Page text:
Bella herself was a different story.

Bella looked nervous.

"How'd you meet me? And where? And when?" she asked rapidly.

I explained that a few years ago, I'd been in a convenience store on Chandler Street in Worcester, and had run into a co-worker of mine, whom I'll call Tim. He was with a beautiful young Latina, who must have been nineteen or so at the time, a little younger than he was. He didn't smoke, but he was buying a pack of cigarettes (Newport) for her.

Tim looked surprised and more than a bit uncomfortable when he saw me. "Uhh... Hi, David," he said.

I waited only a couple of seconds, hoping he'd introduce me to the young lady. He didn't. "So, Tim," I asked, "who's your lovely friend?"

He stammered a bit, and looked at his companion uncertainly. She extended her well-manicured right hand, which I took as she said, "I'm Bella. And you are... ?"

"David," I replied. "Very pleased to meet you."

Her full lips parted to reveal a perfect set of pearly-white teeth. She smiled as if I'd said something either humorous, or perhaps -- dare I say it? -- charming. "Likewise," she replied, sounding playfully genteel.

I stared into her wide brown eyes for a moment, then turned to Tim. Whatever I was about to say never got said. "Hey, David," he said quickly, "I'd love to stand here and talk all day, but I... we... gotta run."

And they left. End of story.

Back to the street corner. At the conclusion of my little tale, Bella just shook her head. "Sorry. I don't remember you."

"I had a full beard then, not just the mustache," I offered, but she shook her head. "Oh, well, it was about five years ago, maybe more," I admitted. "But... You don't remember Tim at all?" I described him to her.

"No." she said firmly. She shrugged dismissively. "He musta been a vic." She turned away from me, and looked at Julia and Catherine. "So! Who got bags?"

They didn't know anyone who was selling that day. This was a Sunday, and for some reason I could never figure out, it was always really hard to find drugs on a Sunday.

I guess all the dealers were in church. Yeah, that's it.

Anyway, as Bella trotted off, I shook my head. "Vic. That's a new one. Why does she call her dates vics?"

Catherine had an almost mean tone in her voice, one I'd never heard coming from her before. "A vic isn't a trick. It's Bella's word, short for victim."

"Victim?" I repeated.

"She don't do dates," said Julia, with almost the same tone in her voice as Catherine had had in hers. "At least, not if she can help it. She take their moneys and run." Julia then looked at me pointedly. "An' you don't need to see her again."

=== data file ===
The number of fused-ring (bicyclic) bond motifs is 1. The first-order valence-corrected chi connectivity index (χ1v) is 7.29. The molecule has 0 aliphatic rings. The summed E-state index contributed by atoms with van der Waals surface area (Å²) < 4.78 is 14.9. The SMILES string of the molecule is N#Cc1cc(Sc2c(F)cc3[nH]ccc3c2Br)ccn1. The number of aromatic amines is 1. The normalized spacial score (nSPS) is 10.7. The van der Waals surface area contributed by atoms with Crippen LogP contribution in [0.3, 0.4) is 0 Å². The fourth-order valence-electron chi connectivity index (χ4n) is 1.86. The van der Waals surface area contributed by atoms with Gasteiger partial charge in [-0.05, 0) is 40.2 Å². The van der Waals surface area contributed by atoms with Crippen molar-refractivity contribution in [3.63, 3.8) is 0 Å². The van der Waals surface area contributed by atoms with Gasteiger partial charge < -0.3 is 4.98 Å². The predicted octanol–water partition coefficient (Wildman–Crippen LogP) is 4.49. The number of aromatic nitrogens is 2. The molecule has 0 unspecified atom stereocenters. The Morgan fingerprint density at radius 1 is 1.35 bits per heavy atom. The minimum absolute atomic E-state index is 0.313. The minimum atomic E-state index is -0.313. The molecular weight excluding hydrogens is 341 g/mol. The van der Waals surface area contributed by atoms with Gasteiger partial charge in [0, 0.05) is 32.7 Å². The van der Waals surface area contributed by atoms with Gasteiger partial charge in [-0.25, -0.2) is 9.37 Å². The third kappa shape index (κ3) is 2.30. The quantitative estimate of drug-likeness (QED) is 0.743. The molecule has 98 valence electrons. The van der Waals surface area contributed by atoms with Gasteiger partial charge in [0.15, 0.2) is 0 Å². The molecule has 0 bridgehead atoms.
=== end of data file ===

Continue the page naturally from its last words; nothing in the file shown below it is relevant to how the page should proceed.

You know what's coming, right? At this stage, telling me that was tantamount to a dare.

It was only a couple of days later that I spotted Bella and picked her up.

She didn't let me get a word in edgewise. I'd barely gotten to say hello and mention our encounter two days earlier, when she began her spiel, drowning me out. It was a rapid-paced little oratory of what she'd "do" for $30, $40, $50 -- I believe she went as high as $80! -- and the speed of her delivery was overwhelming. In fact, I can honestly say that it reminded me of being at a restaurant when the chef has piled on too many specials, but the waiter or waitress is obligated to tell you all of them, right down to the salad, soup, vegetable, and potato options.

During her well-rehearsed little menu, she interjected driving directions, making it sound like there were two people talking to me. "For forty bucks, I'll [blah-blah-blah] and you can touch, feel, anywhere you like, for fifty bucks -- Take a right! -- you can [such-and-such] while I [so-and-so] -- Next left! -- and for sixty bucks I'll let you [various descriptive expletives deleted] or -- Pull over here! -- if you want, and for seventy... "

We were now parked in front of an empty warehouse of some kind. I don't recall how much money I handed her -- I was feeling generous, so it was either $30 or $40! -- but I do remember thinking that Bella's little speech alone was worth it, and I planned on literally recording it some time in the future.

She glanced around -- this was taking place in the early morning, by the way, between eight and nine a.m. -- and started getting out of the car. "We can go in here," she said, pointing to the warehouse. "It's empty, and it's always unlocked."

"That won't be necessary," I began...

Suddenly she sprinted away from me and the warehouse entrance. "Sorry!" she yelled, without looking back. (Only in movies and TV shows do people look back at whomever or whatever they're running from.)

Oh, great. So, now, I was to be her "vic?" Well, it's not like I hadn't been warned...

Evidently, it was at this point that something in my subconscious decided that her "little speech" was not worth my thirty or forty dollars, after all. I jumped out of the car and began running after her.

Fueled by adrenaline, I ran faster than I'd run since grammar school. I've never been in the greatest of shape either, admittedly, but I was gaining on her and had almost caught up to her when she spun around and said, "Look you my mother's boyfriend's a cop and if you so much as touch me him and his buddies are gonna stuff you in a fuckin' dumpster-- "

"SHUT UP!" I screamed. I mean, really! I'll be the first to admit that I'm a long-winded sonofabitch. Do you have any idea how frustrating it is to deal with...
Someone.
Who.
Won't.
Let.
Me.
Talk?

She stood there, wide-eyed, not knowing what the hell to expect.

"I'm not going to hurt you. Or touch you."

"Then what are you gonna do?"

I wasn't especially liking the way I was breathing so heavily. My adrenaline rush was gone. It sucks how when the crisis is over, the Hulk changes back to Bruce Banner, ya know?

"I just want to talk to you," I said. "That's why I picked you up in the first place."

She laughed in a way that told me exactly what she thought I was "full of."

"No, I mean it. Let's go back to my car... "

"Yeah! So you can take your money back, and beat me up, and... ?"